Wednesday, 8 August 2012

Attending the Hakkapeliitta Fair

The first weekend of August was once again the time to visit the Hakkapeliitta Fair - an event commemorating the Finnish light cavalry that served in the Swedish army under King Gustavus Adolphus during the 30 Years War in the early 17th century. It is practically the only occasion when we can put on our cavalier costumes and not get strange looks when we walk outside our apartment.

Hakkapeliitta is the curious name given to the Finnish light cavalry and is supposedly based on the Finns' battle cry "Hakkaa päälle!", which is sometimes translated as "Hack them down!" The name is a 19th century Finnish modification of the original name given to the cavalry by foreigners who did not understand Finnish and thus began to call the Finns in a variety of terms, such as Hackapelit, Hackapelite, Hackapell, Haccapelit or or Haccapelite (Source: Wikipedia).

Unlike the above picture from the Hakkapeliitta Fair might lead you to believe, Hakkapeliitta did not wear uniforms (uniforms did not really exist in any army yet during that period), nor did they wear good clothes. In fact, period texts tell us that Finns became known not only because of their bravery in battle, but also because of their worn and patched clothes and equipment as well as otherwise shaggy appearance.

According to one nameless French soldier, "Finns are mostly short in stature, but nevertheless brave and able to endure hardship. They live on meagre food and do not care about luxuries. They consider the German weather warm even during winter. [. . .] As soon as the command to advance is given and drums are sounded, the Finns begin to sharpen their swords. From distance, it looks like a troop of butchers or fieldworkers ready for harvest." (Source: S. Sauri, Suomalaisten Suuret Taistelut [The Great Battles of Finns].)

The Hakkapeliitta Fair is, in comparison, a very peaceful event and merely has the actors playing Hakkapeliitta marching around occasionally and letting people study their swords and equipment. Other actors play the part of King Gustavus Adolphus and his Queen and court. There are music performances and some plays performed in the area. Very few visitors wear costumes (unlike during medieval fairs), which is a pity.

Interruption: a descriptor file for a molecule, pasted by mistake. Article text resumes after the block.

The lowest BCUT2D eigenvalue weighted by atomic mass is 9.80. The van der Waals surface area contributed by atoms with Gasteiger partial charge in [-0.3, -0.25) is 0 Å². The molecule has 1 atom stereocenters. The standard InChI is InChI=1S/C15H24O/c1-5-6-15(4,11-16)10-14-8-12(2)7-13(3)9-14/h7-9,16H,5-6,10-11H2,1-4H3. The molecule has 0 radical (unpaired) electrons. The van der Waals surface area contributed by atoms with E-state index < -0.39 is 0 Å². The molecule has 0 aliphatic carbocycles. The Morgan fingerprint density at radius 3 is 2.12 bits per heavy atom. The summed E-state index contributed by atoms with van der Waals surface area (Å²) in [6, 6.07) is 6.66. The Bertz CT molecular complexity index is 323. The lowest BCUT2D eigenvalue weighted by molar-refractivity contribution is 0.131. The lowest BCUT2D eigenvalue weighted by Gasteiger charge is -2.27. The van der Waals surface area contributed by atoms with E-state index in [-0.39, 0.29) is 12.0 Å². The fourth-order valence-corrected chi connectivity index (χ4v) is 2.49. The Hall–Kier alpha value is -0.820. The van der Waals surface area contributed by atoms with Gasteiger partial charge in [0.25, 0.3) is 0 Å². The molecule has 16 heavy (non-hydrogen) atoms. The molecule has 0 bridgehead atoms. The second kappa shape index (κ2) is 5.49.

Other than a few brief glimpses of the actual period in the form of the King and the Hakkapeliitta, the main theme of the event are the handcraft salesmen and blacksmiths etc. selling and showing their wares to the public. Luckily, the organisers allow only handcrafts sellers to the area and thus you will not see ice cream, modern sweets or refreshments, or cheap mass produced items during the fair. These restrictions make the event feel very rural and you can imagine - with some conscious effort - that you have been transported to the 17th century.

However, despite many above-mentioned good aspects, the overall feel of the event is relatively unfocussed. The musical performers play songs unrelated to the period... the costumes of the Hakkapeliitta actors are not only ahistorical with all the lace (Finns certainly did not have lace), but also pretty... disappointing in general quality...

I'd wish that in future the Hakkapeliitta Fair develops into an event that gives us a better look at the life and culture of the early 17th century, showing how it differed from the medieval period and what the 17th century (and King Gustavus Adolphus and High Chancellor Axel Oxenstierna) meant for the development and history of Sweden and Finland.